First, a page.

02 Oct ‘Perfect storm of obstacles’ impacting Niagara school food programs
Niagara Nutrition Partners saw number of students participating in food programs jump to 24,000 from 17,000 in past two school years
The school year is beginning much like it left off for Niagara’s school food programs.
Food, equipment and delivery expenses are continuing to increase at alarming rates and programs are becoming more expensive to maintain. On top of that, the need is only growing as new student enrolment “rises at rapid rates that we have not seen before.”
“It’s unprecedented times at the moment. We’re currently experiencing a perfect storm of obstacles that impact how we run our programs,” said Jessica Stephenson, Niagara Nutrition Partners program manager. “We’re just trying to meet that increase in student population to make sure that all students have access to a healthy meal at all times.”
With the aim of eliminating the stigma associated with breakfast programs, Niagara Nutrition Partners serves breakfast, lunch and/or snacks to students at 201 schools encompassing Niagara’s four school boards.
About 1,000 volunteers work on the front lines to provide more than 24,000 elementary and secondary school students with a meal each day. Although that number is from last year (September numbers have yet to come in), Stephenson anticipates it will continue rising as new students arrive.
“Breakfast programs focus on children specifically but the impact ripples over to families, schools and entire communities so student nutrition is actually an essential pillar in achieving food security,” she said. “It’s open to all students at all times, no question asked. If you say you’re hungry, you receive a healthy meal.”
Niagara Nutrition Partners assigns each of its six staff members to an area within the region. The organization has measures in place, such as meeting nutrition guidelines and training schools on safe food handling, but the programs are tailored to each school “to meet them where they’re at” depending on demographics, need and capacity of volunteers.
From 2021 to 2023, the number of students it fed increased to 24,000 from 17,000.
Stephenson said it had anticipated some growth but, “I don’t think we understood the gravity and how large it actually was and the impact it would actually have.”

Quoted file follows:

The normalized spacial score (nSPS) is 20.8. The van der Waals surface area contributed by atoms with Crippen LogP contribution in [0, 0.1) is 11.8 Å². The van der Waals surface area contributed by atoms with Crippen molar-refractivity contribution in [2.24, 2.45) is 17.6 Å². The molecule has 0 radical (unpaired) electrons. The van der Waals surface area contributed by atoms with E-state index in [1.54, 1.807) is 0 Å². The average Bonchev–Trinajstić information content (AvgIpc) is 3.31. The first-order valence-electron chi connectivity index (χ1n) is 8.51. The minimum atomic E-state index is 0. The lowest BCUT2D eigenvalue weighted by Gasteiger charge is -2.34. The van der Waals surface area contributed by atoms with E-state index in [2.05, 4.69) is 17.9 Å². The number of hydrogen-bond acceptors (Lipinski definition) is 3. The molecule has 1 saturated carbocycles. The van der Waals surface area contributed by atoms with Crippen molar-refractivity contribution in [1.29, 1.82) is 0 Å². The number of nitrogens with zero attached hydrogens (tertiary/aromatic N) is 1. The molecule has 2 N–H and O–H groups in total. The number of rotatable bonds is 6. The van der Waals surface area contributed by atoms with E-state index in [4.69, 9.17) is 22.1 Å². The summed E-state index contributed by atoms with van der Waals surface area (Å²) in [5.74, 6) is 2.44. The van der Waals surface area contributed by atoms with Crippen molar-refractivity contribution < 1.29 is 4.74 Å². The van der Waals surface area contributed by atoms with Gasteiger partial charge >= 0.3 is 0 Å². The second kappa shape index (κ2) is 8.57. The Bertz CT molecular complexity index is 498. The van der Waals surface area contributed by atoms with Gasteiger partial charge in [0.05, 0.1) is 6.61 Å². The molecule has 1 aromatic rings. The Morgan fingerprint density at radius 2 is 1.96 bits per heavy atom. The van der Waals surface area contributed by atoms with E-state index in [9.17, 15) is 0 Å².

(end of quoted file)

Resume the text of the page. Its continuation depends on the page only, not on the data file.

Schools that didn’t have student nutrition partners came on board. Increasing enrolment also played a role, with new housing developments and areas such as Niagara Falls experiencing an influx of asylum seeking and refugee families.
“More students than ever arriving to schools with unsuitable or absent lunches. We’ve just really worked with schools to assess those needs and to make sure that we’re filling in gaps where we can,” said Stephenson.
“We’re doing everything we can to get the word out that we rely on community support to make these programs happen.”
Community Crew, a non-profit organization, provides lunch to about 1,500 students in 30 schools, representing areas within the region with the highest percentage of poverty. Fundraising manager Katy Herron said its school year got up and running last week, serving about 4,500 lunches a week.
So far numbers seem on par from a year ago, but one difference is a higher request of Halal lunches, which is a reflection of the changing demographics.
“We’re happy to be able to provide children who can participate in Halal lunches, meals they can enjoy,” she said.
Based in St. Catharines, Community Crew does not receive government funding, relying on individual and business supports. It has a waiting list with schools requesting assistance, but it is financially limited in how it can help, and Herron said “we’re not planning any expansion.”
Niagara Nutrition Partners receives funding from the Ministry of Children Community and Social Services but the provincial money — it has remained stagnant since 2014 despite inflation and rising population — only covers a portion of the cost, leaving gaps it works to fill through groups such as United Way, helping put “buffers in place” so schools can provide meals year-long.
“It’s just becoming more and more difficult to maintain the same quality that students deserve,” said Stephenson, adding that near the end of last school year, programs were having to cut corners, handing out only an apple and/or granola bar, to make sure students had something to eat.
It has requested additional funding — Niagara Nutrition Partners said it has 10 schools with outstanding requests — but continues to look forward, trying to get ahead financially while stressing the importance of food security to the province as well as the federal government.
Canada is the only G7 nation without a school food program. Stephenson said the School Food Coalition — it said food insecurity affects about 1.8 million children in the country as families struggle with affordability — is advocating for a national program that would ensure every student has access to nutritious meals.
Stephenson said she is hopeful a petition asking for the universal program will be read to the House this year. The Liberal government has explained the program would need financial commitments from every province and territory.
“We have a lot of local MPs and MPPs on board as well that have been outspoken advocates on our behalf,” she said. “It’s a non-partisan issue, obviously feeding kids across party lines, and it’s just really something that we should all be dedicated to doing.”